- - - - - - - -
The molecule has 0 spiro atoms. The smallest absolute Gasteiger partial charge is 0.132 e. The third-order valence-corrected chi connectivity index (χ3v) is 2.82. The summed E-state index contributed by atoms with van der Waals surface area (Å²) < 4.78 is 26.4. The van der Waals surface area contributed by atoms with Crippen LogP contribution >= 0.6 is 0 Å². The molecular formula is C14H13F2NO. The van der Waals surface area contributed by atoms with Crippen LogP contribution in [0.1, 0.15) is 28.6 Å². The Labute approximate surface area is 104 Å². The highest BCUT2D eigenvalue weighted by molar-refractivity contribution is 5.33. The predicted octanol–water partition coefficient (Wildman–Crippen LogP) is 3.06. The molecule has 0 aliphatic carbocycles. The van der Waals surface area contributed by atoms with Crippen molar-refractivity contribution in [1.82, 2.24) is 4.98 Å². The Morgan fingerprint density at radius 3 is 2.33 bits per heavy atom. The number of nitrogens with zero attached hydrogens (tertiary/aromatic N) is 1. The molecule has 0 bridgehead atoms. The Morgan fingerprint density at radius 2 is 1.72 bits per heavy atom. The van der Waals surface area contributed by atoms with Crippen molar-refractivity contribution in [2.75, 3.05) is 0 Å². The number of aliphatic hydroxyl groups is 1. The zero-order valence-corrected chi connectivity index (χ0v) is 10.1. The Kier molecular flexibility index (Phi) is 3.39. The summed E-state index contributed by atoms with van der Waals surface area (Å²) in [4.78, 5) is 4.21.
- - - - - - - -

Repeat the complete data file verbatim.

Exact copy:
The molecule has 0 spiro atoms. The smallest absolute Gasteiger partial charge is 0.132 e. The third-order valence-corrected chi connectivity index (χ3v) is 2.82. The summed E-state index contributed by atoms with van der Waals surface area (Å²) < 4.78 is 26.4. The van der Waals surface area contributed by atoms with Crippen LogP contribution >= 0.6 is 0 Å². The molecular formula is C14H13F2NO. The van der Waals surface area contributed by atoms with Crippen LogP contribution in [0.1, 0.15) is 28.6 Å². The Labute approximate surface area is 104 Å². The highest BCUT2D eigenvalue weighted by molar-refractivity contribution is 5.33. The predicted octanol–water partition coefficient (Wildman–Crippen LogP) is 3.06. The molecule has 0 aliphatic carbocycles. The van der Waals surface area contributed by atoms with Crippen molar-refractivity contribution in [1.82, 2.24) is 4.98 Å². The Morgan fingerprint density at radius 3 is 2.33 bits per heavy atom. The number of nitrogens with zero attached hydrogens (tertiary/aromatic N) is 1. The molecule has 0 bridgehead atoms. The Morgan fingerprint density at radius 2 is 1.72 bits per heavy atom. The van der Waals surface area contributed by atoms with Crippen molar-refractivity contribution in [2.75, 3.05) is 0 Å². The number of aliphatic hydroxyl groups is 1. The zero-order valence-corrected chi connectivity index (χ0v) is 10.1. The Kier molecular flexibility index (Phi) is 3.39. The summed E-state index contributed by atoms with van der Waals surface area (Å²) in [4.78, 5) is 4.21.